Branding is one of the many disciplines that make up marketing. It sits alongside sales and advertising, and shares many of the same concepts and practices. Like any other discipline, branding carries its list of dos and don’ts. Here are ten that can help you avoid the potential pitfalls and minefields of the practice:
- Don’t think of branding as an endgame
Branding is an on-going exercise and discipline. Building a brand will never be a one-day activity; branding is a habit your company needs to be in because it affects everything from product design to advertising to customer support.
- There is no “branding department”
A brand is not built in isolation. Since the brand touches all aspects of the organization, all of those stakeholders must be actively engaged in its development and ongoing maintenance.
- Branding should not be expensive
In a Microsoft/Apple/Intel world, most managers assume that “branding” is an ambiguous umbrella term for all things that cost money and deliver no real ROI. But just because a handful of marketers have tarnished the discipline’s reputation is no reason for you to funnel money into branding initiatives. Smart branding is cost effective and delivers more ROI than any other action your firm can take.
- Re-branding should be avoided
OK, you’ve invested time, effort, and money into building a great brand image … but it doesn’t resonate with your customers. Don’t spend more time, effort, and money re-doing things – maybe you just need to adjust your market target a little.
- Social networking is NOT branding
While it is important to be present in the major social media outlets, having strong personal brands in these spheres does not substitute for real branding. A great Facebook profile will not bring in many new leads, but it might be important to retaining old ones.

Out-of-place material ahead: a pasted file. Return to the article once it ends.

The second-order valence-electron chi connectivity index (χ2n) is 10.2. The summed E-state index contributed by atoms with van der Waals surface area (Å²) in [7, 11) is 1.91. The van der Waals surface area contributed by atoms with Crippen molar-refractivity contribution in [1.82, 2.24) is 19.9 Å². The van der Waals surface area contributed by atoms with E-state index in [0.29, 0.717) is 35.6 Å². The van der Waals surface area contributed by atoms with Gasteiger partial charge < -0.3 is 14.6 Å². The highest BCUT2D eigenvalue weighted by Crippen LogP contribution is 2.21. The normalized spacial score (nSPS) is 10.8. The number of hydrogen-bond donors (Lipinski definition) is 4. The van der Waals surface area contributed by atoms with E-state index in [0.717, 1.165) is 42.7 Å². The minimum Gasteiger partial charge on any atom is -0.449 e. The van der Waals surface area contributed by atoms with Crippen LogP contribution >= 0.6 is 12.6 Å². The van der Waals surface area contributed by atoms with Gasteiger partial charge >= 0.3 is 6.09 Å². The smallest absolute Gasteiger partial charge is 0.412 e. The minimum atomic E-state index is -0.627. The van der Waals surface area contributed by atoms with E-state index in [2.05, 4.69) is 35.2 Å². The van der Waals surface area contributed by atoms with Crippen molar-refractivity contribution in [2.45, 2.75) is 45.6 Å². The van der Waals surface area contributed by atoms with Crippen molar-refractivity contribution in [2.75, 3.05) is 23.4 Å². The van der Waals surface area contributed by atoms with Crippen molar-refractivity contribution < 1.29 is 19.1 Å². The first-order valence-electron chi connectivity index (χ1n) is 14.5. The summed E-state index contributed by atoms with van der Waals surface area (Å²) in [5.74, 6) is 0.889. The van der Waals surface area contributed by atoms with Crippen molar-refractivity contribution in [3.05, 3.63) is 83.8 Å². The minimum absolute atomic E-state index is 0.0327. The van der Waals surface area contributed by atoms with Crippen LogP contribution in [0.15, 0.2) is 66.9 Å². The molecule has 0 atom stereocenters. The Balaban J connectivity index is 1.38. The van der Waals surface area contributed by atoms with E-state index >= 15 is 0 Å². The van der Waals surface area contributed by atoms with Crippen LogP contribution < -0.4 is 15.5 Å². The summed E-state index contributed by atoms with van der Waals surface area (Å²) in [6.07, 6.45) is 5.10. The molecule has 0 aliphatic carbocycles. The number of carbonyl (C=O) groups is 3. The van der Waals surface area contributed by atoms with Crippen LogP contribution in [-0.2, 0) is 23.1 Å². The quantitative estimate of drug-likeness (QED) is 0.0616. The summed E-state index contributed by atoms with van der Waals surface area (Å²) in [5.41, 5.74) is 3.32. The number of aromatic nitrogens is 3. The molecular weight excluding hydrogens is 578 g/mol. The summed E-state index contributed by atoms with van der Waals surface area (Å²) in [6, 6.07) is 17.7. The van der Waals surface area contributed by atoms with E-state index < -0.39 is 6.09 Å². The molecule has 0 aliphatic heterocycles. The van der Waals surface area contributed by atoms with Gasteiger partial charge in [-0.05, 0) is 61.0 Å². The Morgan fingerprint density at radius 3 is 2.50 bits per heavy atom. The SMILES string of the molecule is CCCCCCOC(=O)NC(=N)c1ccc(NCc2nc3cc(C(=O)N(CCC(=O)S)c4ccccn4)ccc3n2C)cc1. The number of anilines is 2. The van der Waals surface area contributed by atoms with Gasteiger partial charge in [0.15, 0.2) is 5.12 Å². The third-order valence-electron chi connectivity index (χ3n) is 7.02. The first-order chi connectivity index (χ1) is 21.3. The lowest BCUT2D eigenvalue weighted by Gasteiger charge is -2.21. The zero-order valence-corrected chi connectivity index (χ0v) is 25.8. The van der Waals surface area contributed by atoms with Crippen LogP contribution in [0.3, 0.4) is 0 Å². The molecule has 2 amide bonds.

- Always keep the brand in mind
Whether you’re writing a corporate blog post, publishing a new piece of direct mail, or making a phone call to an old client – always keep your communication brand-focused. Branding is about delivering a consistent experience to your customers, so every interaction should be somewhat similar.
- Be your brand
This is redundant of #6, but only because it’s important. You must always represent your brand. In everything you do. Always. Branding is not two-faced bait-and-switch marketing – if you don’t accurately represent your external brand inside the company, your customers will eventually catch on … and disown you.
- Be relevant
A brand all about excess, self-indulgence, and extravagance had its place once in society. To a certain extent it still might, but in the current economic and political climate, it doesn’t quite fit. A brand with a more resonant image is more likely to find success in this or any market.
- Take the proper amount of time
Your customers will know if you did a half-assed job putting your brand together. Don’t risk being slapped by the market just to meet a deadline. Spend some serious time researching your market and building a good brand.
- Just as in marketing, there are no “rules”
Every company and market is different, and every brand is unique. A process or “rule book” that works for one firm might utterly fail for another. Don’t try to copy anyone else’s brand – be true to the uniqueness of your product/service offering and work to learn your own rules as you go.